Upper Arlington News

City notes

Issue 24 needed to protect mixed-use project

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As Election Day nears -- and the political ads seem to last longer than any show you might be watching at this point -- I wanted to take a moment to remind you about the importance of Issue 24 for the Lane Avenue community entertainment district.

For many residents, the Lane Avenue corridor is a one-stop shopping mecca. Be it groceries, household items, clothing or looking for gift ideas, the district is filled with a variety of options. Then, once the "to do" list has been checked off, there are a number of restaurants to choose from to finish off the excursion with a great meal before heading back home.

Part of what keeps the district strong is the quality mix of businesses that draw customers in and then give them a reason to stay longer. As area reinvestment has occurred in recent years, it has continued to incorporate more quality businesses that further build upon the synergy of the district, fulfilling the community's oft-stated desire to have more dining and entertainment options close at hand.

A Lane Avenue community entertainment district was created in 2011 in support of the continuing evolution of the corridor, creating opportunity for up to five additional, district-specific liquor permits to help attract prospective new restaurants to the corridor.

As plans for the mixed-use project now under construction were taking shape, the city became aware that several parcels in the district are currently "dry."

To address this, Upper Arlington City Council placed Issue 24 on the ballot for a citywide vote in order to make all parcels within the district "wet."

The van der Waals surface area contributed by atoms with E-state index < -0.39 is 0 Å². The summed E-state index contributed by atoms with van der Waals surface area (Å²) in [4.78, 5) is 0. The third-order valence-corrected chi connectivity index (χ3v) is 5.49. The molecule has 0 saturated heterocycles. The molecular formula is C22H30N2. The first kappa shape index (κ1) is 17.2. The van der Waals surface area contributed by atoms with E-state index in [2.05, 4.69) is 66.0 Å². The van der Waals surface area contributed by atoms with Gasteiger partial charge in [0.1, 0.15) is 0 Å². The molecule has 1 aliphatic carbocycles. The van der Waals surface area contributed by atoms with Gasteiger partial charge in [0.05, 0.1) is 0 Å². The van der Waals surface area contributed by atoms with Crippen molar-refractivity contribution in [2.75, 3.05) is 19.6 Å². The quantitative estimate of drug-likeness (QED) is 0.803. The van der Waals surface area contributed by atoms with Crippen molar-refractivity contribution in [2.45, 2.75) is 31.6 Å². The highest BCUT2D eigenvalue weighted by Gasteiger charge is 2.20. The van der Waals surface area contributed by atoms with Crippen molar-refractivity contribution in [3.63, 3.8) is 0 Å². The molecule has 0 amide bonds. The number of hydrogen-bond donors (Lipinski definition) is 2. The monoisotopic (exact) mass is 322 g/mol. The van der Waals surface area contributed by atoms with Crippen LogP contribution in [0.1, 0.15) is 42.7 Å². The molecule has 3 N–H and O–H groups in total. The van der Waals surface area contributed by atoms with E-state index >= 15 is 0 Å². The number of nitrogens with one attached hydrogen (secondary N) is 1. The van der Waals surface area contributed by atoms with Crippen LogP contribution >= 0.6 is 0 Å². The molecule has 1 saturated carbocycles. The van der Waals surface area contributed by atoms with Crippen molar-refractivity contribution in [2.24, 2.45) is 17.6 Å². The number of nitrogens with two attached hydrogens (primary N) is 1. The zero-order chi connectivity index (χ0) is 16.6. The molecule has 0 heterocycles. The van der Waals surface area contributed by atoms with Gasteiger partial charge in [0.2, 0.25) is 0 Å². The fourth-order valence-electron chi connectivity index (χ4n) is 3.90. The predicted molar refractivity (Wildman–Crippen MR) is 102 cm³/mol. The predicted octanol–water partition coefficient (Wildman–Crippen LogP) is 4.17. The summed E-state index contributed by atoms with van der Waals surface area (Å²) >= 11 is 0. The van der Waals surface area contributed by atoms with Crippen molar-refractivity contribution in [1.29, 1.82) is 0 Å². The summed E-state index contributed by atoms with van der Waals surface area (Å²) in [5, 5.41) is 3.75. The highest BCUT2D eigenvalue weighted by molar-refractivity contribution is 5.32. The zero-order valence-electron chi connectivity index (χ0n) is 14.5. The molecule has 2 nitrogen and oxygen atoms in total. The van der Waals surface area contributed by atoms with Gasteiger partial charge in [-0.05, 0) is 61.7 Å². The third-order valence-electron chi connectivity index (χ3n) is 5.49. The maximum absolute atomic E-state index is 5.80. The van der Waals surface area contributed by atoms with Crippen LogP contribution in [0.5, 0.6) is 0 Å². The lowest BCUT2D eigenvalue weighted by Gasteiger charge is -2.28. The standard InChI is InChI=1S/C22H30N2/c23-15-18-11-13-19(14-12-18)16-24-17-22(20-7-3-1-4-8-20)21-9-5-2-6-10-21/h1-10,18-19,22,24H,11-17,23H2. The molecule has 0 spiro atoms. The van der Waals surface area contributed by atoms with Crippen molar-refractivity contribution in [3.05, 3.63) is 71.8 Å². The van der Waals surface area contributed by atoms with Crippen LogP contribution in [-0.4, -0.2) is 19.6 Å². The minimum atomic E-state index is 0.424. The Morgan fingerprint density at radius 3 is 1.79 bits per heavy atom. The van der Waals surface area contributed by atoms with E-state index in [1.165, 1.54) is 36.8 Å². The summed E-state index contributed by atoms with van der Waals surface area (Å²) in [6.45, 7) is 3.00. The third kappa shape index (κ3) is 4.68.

Council believes this is the most practical and efficient way to address the existence of "dry" parcels within the district. Members also have expressed their belief that Upper Arlington voters will understand and support Issue 24 in order to provide certainty and vitality for the entire area for the long term.

A "yes" vote on Issue 24 protects existing liquor licenses at community favorites such as Carsonie's Stromboli & Pizza Kitchen, China Dynasty and the Whole Foods Market, while creating new opportunities for growth. A "no" vote, however, threatens to close the doors of existing Lane Avenue businesses and thus risks the future of one of our community's primary shopping and dining destinations.

I encourage you to become informed on this and other local issues to be put before Upper Arlington voters on Nov. 6. Visit uaoh.net for full details on Issue 24, or call my office at 614-583-5040 if you have questions.

Candidates' night

Thanks to Leadership UA, residents have an opportunity to learn firsthand about this November's local ballot issues at an Issues and Candidates Night scheduled for 6:30 p.m. tonight, Oct. 18. The three issues up for discussion are: Issue 24, for the community entertainment district; Issue 51, the school operating levy; and Issue 2, which addresses state redistricting. The event is being held at the Municipal Services Center, 3600 Tremont Road. Visit leadershipua.org for more details.

Community Coffee

Continuing my goal of reaching out to residents for important community discussions, you can join me for coffee and conversation beginning at 11:30 a.m. Thursday, Oct. 25, at Collins Coffee in the Golden Bear Shopping Center. It's always beneficial for me to meet firsthand with residents to better understand what's important to you as we work to address the challenges and opportunities before us.

Theodore J. Staton is Upper Arlington's city manager.

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